Malpractice and negligence are terms of art that have similar but different meanings. Not all negligence rises to the level of malpractice and not all malpractice constitutes negligence. In order to win a malpractice case, it must be shown that the clinical professional in question deviated from the standard of care for one in his position, and that the deviation caused injury. The standard of care is defined as what a reasonable professional in that position would do in the same situation. If the standard allows for some negligent act the case can fail. Surgeons have prevailed after leaving surgical instruments inside patients based on this reasoning. While most clinical negligence is malpractice, some is not. Malpractice can also be the proper act performed with insufficient skill, or an intentional act of wrongdoing.

3.Types of Medical Malpractice

Malpractice can consist of errors of omission and errors of commission. For example, missing a diagnosis because a particular test was not ordered would be an error of omission. Missing the same diagnosis by misinterpreting an ordered test would be an error of commission. Whenever a clinician deviates from the applicable standard of care, which is determined by standards practiced by peers in the same practice, it is malpractice. In order to prevail in court, it must be shown that both malpractice occurred and the malpractice caused injury to the victim.

4.Malpractice Claims

In order to bring a malpractice claim, the injured person, or surviving relatives must timely get in contact with a malpractice attorney. The attorney works with qualified clinical professionals to determine whether it in likely to hold up in court. This process relies on records typically created and maintained by the potential defendant in a malpractice case and in reviewing the documents one must constantly be on the lookout for altered, deleted or revised accountings of the event in question. All of this must be done efficiently and quickly to maintain compliance with filing deadlines.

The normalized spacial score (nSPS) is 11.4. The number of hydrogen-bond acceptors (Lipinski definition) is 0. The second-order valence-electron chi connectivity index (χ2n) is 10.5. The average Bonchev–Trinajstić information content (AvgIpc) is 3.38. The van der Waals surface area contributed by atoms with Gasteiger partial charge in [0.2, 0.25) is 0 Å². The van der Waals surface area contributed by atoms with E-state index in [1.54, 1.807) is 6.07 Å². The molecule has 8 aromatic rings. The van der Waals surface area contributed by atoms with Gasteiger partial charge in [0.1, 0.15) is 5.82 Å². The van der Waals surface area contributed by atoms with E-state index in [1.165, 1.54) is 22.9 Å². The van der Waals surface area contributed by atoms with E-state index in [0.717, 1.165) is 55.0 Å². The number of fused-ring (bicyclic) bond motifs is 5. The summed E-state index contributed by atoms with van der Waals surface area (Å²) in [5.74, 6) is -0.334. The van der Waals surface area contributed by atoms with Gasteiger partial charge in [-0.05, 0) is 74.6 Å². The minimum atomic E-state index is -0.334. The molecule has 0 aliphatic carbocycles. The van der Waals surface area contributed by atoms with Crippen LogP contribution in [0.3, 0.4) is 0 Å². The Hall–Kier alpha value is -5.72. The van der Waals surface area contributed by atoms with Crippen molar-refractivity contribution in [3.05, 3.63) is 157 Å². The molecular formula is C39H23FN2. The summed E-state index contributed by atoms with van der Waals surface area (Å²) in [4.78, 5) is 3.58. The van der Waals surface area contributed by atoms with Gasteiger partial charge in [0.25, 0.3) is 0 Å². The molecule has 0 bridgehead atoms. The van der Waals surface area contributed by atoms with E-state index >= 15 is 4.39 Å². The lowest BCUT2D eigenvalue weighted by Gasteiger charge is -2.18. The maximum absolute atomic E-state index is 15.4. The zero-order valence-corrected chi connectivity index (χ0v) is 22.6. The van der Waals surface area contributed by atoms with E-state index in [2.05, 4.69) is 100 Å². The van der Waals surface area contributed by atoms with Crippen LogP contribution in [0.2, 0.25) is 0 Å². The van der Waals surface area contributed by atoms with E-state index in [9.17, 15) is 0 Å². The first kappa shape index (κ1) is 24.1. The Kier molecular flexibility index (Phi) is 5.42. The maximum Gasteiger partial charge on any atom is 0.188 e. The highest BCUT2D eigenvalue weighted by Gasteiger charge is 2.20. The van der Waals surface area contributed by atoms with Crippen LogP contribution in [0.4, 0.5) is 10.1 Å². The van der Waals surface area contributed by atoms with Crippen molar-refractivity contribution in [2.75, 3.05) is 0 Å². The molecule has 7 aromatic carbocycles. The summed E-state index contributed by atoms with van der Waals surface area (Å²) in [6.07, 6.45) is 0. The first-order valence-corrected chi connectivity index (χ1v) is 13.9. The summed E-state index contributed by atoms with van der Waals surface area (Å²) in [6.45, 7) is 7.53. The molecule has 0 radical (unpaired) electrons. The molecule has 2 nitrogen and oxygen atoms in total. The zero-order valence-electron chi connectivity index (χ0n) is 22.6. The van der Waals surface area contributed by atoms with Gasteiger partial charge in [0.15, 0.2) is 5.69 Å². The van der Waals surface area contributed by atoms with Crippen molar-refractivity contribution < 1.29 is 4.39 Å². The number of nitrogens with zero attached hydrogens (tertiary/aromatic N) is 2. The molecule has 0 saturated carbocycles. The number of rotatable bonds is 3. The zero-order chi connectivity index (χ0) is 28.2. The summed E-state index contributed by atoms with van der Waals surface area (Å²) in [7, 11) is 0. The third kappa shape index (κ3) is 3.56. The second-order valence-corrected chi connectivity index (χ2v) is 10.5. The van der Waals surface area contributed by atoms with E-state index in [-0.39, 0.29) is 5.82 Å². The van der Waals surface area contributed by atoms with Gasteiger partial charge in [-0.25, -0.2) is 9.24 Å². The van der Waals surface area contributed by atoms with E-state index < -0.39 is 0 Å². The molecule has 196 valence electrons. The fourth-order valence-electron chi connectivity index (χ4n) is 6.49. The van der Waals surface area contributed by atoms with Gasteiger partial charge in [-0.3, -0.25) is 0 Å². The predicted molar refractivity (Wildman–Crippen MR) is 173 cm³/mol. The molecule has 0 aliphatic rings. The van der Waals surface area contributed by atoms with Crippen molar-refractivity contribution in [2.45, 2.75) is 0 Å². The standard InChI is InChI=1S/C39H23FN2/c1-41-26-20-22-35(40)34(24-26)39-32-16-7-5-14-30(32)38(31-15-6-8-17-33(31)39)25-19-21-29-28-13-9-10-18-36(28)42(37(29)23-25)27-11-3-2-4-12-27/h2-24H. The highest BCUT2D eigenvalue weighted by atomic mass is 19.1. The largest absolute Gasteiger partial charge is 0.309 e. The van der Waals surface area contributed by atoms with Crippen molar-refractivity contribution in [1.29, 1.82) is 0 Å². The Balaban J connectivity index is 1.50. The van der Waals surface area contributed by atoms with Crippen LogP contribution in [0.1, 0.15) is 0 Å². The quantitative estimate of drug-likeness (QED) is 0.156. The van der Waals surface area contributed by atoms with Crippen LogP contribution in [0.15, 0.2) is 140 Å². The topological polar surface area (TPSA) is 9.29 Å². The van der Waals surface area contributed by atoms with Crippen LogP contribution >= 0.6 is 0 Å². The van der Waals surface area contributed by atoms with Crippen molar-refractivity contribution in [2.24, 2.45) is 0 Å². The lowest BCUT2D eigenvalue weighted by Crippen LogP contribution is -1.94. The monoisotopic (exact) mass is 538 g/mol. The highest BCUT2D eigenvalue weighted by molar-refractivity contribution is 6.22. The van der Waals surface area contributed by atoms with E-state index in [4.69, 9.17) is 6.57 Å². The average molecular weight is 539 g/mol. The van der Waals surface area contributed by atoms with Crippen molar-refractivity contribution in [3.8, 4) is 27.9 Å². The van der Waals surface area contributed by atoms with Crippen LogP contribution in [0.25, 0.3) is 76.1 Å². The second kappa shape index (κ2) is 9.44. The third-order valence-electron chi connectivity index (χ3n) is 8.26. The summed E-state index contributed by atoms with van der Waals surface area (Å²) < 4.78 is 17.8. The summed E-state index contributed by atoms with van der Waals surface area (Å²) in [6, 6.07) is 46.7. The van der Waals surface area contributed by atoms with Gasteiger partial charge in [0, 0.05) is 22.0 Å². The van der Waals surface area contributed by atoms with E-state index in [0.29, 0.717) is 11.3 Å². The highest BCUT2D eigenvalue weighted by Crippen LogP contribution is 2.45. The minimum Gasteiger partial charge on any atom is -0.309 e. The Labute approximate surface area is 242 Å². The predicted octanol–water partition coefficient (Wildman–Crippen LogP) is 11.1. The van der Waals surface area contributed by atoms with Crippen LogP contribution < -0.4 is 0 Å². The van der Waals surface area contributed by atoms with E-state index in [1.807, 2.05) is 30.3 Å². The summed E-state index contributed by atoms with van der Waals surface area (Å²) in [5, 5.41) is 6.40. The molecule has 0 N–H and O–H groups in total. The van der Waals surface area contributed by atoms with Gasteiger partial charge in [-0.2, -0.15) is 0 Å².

5.Time Limits

Every jurisdiction has a strict set of deadlines for the bringing of a malpractice claim that may not be the same as bringing other types of cases in that jurisdiction. If a facility is maintained or operated by a governmental entity, it may have a unique set of deadlines not applicable to private enterprises. Malpractice attorneys must maintain familiarity with the law and its time limit for bringing cases in every jurisdiction in which they practice. There are often requirements for filing certain documentation prior to or conjunction with the filing of a lawsuit and lawyers must maintain a vigilant lookout over the deadlines associated with each case and jurisdiction. Anyone harmed by a clinical error should act quickly to allow for record acquisition and review, which can take months.


As mentioned earlier, less than 1% of malpractice victims receive a courtroom verdict, but for those who bring their case to the attention of a qualified malpractice lawyer, the odds are much higher. In 2014 nearly $3.9 billion was paid to victims of malpractice. Although tort reform has reduced the volume of cases, the average amount of each award has risen to over $250,000. This does not mean the outcome of every case is a winner, but malpractice victims with winning cases can expect reasonable outcomes.


Malpractice insurers are notorious for refusing to settle cases that should be settled. Injured victims are typically required to hire an attorney, prepare the case and be ready for trial before settlements are offered. This is particularly true if the attorney has a poor or nonexistent record of success. For this reason, it is imperative to hire a strong advocate for a malpractice case.